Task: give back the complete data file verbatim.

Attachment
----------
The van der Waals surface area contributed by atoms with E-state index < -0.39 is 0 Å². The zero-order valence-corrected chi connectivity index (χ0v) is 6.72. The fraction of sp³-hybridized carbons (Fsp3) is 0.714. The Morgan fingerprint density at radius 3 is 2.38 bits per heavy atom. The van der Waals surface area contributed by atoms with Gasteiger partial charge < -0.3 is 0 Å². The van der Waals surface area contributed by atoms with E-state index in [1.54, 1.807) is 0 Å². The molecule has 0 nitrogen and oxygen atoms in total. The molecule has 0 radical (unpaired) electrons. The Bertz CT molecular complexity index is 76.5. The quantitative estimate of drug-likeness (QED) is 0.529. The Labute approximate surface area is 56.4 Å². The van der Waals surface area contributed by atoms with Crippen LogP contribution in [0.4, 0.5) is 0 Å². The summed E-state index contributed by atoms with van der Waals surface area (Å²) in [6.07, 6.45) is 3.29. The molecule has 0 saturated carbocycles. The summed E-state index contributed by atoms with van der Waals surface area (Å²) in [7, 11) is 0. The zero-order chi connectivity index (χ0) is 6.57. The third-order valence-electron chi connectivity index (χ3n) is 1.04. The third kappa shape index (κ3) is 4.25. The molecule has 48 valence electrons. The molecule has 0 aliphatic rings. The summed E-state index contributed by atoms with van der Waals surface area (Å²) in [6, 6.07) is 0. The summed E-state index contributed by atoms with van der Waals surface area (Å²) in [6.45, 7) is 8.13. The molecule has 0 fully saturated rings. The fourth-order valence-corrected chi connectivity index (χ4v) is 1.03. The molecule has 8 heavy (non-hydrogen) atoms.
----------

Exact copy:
The van der Waals surface area contributed by atoms with E-state index < -0.39 is 0 Å². The zero-order valence-corrected chi connectivity index (χ0v) is 6.72. The fraction of sp³-hybridized carbons (Fsp3) is 0.714. The Morgan fingerprint density at radius 3 is 2.38 bits per heavy atom. The van der Waals surface area contributed by atoms with Gasteiger partial charge < -0.3 is 0 Å². The van der Waals surface area contributed by atoms with E-state index in [1.54, 1.807) is 0 Å². The molecule has 0 nitrogen and oxygen atoms in total. The molecule has 0 radical (unpaired) electrons. The Bertz CT molecular complexity index is 76.5. The quantitative estimate of drug-likeness (QED) is 0.529. The Labute approximate surface area is 56.4 Å². The van der Waals surface area contributed by atoms with Crippen LogP contribution in [0.4, 0.5) is 0 Å². The summed E-state index contributed by atoms with van der Waals surface area (Å²) in [6.07, 6.45) is 3.29. The molecule has 0 saturated carbocycles. The summed E-state index contributed by atoms with van der Waals surface area (Å²) in [7, 11) is 0. The zero-order chi connectivity index (χ0) is 6.57. The third-order valence-electron chi connectivity index (χ3n) is 1.04. The third kappa shape index (κ3) is 4.25. The molecule has 48 valence electrons. The molecule has 0 aliphatic rings. The summed E-state index contributed by atoms with van der Waals surface area (Å²) in [6, 6.07) is 0. The summed E-state index contributed by atoms with van der Waals surface area (Å²) in [6.45, 7) is 8.13. The molecule has 0 fully saturated rings. The fourth-order valence-corrected chi connectivity index (χ4v) is 1.03. The molecule has 8 heavy (non-hydrogen) atoms.